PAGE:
Staff Blog: Excessive Cigarette taxes are subjective


I usually devote my columns and blogs to important matters like constitutional law, fiscal and monetary policy, foreign policy and world geopolitics. 

However, I’ve become more irate over a populist cause as of late: the excessive taxes on cigarette smokers.

Full disclosure, as unfortunate as it may be, I myself, am a smoker – although, I have assured myself I am quitting soon.
Cigarettes, to much chagrin to the health extremists, are legal in this country. And, as much as they detest the fact, as it stands now it is no different than alcohol, a firearm, lottery tickets, military service, voting rights or jury duty.

The American Medical Association and the National Cancer Institutes’s findings state that cigarettes contain cancer causing agents. And, if I were on the government’s – taxpayers – insurance plan, what I ingested would be of legitimate concern to the very people footing the bill.

However, I am on a private plan. I pay completely, without any government assistance.

That being the case, why am I a subject to the government’s subjective confiscatory tax?

A pack of the particular brand I smoke has increased from slightly more than $3.00 to more than $6.00 in a little over a three week span.

Has the cost of tobacco gone up, or more succinctly – yet still not the prime cause – has the government’s inflationary policies caught up with us?

The latter is more than assuredly coming, however, subjective taxes for out-of-favor industries are the rule of the day.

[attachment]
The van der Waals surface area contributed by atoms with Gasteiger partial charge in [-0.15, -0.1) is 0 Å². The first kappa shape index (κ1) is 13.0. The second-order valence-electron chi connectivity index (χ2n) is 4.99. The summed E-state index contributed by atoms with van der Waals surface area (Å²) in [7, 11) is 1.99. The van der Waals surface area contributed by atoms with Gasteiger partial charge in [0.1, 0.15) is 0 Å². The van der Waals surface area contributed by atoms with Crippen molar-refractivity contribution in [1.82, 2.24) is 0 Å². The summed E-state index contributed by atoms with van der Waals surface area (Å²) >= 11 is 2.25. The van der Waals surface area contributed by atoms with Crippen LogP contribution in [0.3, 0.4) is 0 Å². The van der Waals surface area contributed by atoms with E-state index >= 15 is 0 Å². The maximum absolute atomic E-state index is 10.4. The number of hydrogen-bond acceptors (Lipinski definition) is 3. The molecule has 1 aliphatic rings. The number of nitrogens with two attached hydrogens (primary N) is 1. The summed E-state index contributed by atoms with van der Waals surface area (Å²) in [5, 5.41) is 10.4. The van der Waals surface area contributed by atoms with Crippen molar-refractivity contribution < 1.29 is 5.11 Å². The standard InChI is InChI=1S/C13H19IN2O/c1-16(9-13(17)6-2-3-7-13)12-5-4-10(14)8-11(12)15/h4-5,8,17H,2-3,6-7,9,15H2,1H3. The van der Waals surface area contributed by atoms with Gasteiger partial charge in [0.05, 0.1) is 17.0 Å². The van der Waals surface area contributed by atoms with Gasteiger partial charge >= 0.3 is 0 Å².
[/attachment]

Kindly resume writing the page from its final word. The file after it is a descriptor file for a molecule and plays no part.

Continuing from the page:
Read no further than the March 23 Wall Street Journal’s news and OP/ED pages – All bankers who work for a corporation that received more than $5 billion in Troubled Asset Relief Program capital and that make more than $250,000 annually can expect a 90 percent tax burden on their bonuses next year.

Government led mob rule.

Before the recent tax hike, more than 80 percent of the cost of cigarettes were tax. Why should we as a segment of the population be subjected to this type of a tax? Now account for the almost $3 increase.

More to the point, imagine if the government decided to tax other products, services or income in the manner they now tax tobacco?

Imagine paying a 150 percent tax on Bibles, firearms, alcohol, building permits, driving licenses, et al.

When did American citizens’ right to liberty and freedom end at the pursuit of placation and appeasement for those either expecting federal money or advocating confiscatory taxes on a segment of the population they disagree with?